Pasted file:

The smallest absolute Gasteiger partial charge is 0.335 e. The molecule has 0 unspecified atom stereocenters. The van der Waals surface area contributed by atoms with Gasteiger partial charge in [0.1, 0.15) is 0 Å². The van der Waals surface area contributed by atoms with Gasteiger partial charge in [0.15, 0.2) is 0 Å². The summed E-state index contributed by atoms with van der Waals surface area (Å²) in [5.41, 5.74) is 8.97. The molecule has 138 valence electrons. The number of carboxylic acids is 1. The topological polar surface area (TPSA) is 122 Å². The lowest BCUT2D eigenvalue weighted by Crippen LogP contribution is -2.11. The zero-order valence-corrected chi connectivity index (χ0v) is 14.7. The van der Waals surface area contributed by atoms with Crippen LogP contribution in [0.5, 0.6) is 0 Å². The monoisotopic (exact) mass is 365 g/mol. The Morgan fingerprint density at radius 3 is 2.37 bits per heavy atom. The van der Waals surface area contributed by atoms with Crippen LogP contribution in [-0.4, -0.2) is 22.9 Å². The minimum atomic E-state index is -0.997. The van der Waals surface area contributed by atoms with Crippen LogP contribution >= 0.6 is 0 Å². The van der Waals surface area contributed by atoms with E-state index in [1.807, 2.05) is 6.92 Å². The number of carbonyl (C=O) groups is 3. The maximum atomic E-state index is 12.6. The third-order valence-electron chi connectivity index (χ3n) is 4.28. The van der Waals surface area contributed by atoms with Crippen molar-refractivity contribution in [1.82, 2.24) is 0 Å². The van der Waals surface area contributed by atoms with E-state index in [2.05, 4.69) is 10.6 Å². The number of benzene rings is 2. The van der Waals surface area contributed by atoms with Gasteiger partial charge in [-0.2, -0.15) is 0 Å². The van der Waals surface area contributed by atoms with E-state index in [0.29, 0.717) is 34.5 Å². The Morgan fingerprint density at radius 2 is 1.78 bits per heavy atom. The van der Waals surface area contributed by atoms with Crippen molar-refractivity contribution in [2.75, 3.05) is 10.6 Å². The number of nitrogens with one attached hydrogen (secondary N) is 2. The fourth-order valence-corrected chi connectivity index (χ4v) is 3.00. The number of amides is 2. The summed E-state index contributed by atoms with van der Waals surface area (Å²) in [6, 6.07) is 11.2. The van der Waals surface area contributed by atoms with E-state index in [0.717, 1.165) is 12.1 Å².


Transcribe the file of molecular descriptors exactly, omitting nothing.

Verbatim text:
The smallest absolute Gasteiger partial charge is 0.335 e. The molecule has 0 unspecified atom stereocenters. The van der Waals surface area contributed by atoms with Gasteiger partial charge in [0.1, 0.15) is 0 Å². The van der Waals surface area contributed by atoms with Gasteiger partial charge in [0.15, 0.2) is 0 Å². The summed E-state index contributed by atoms with van der Waals surface area (Å²) in [5.41, 5.74) is 8.97. The molecule has 138 valence electrons. The number of carboxylic acids is 1. The topological polar surface area (TPSA) is 122 Å². The lowest BCUT2D eigenvalue weighted by Crippen LogP contribution is -2.11. The zero-order valence-corrected chi connectivity index (χ0v) is 14.7. The van der Waals surface area contributed by atoms with Crippen LogP contribution in [0.5, 0.6) is 0 Å². The monoisotopic (exact) mass is 365 g/mol. The Morgan fingerprint density at radius 3 is 2.37 bits per heavy atom. The van der Waals surface area contributed by atoms with Crippen LogP contribution in [-0.4, -0.2) is 22.9 Å². The minimum atomic E-state index is -0.997. The van der Waals surface area contributed by atoms with Crippen LogP contribution >= 0.6 is 0 Å². The van der Waals surface area contributed by atoms with E-state index in [1.807, 2.05) is 6.92 Å². The number of carbonyl (C=O) groups is 3. The maximum atomic E-state index is 12.6. The third-order valence-electron chi connectivity index (χ3n) is 4.28. The van der Waals surface area contributed by atoms with Crippen molar-refractivity contribution in [1.82, 2.24) is 0 Å². The van der Waals surface area contributed by atoms with E-state index in [2.05, 4.69) is 10.6 Å². The number of benzene rings is 2. The van der Waals surface area contributed by atoms with Gasteiger partial charge in [-0.2, -0.15) is 0 Å². The van der Waals surface area contributed by atoms with E-state index in [0.29, 0.717) is 34.5 Å². The Morgan fingerprint density at radius 2 is 1.78 bits per heavy atom. The van der Waals surface area contributed by atoms with Crippen molar-refractivity contribution in [2.75, 3.05) is 10.6 Å². The number of nitrogens with one attached hydrogen (secondary N) is 2. The fourth-order valence-corrected chi connectivity index (χ4v) is 3.00. The number of amides is 2. The summed E-state index contributed by atoms with van der Waals surface area (Å²) in [6, 6.07) is 11.2. The van der Waals surface area contributed by atoms with E-state index in [0.717, 1.165) is 12.1 Å².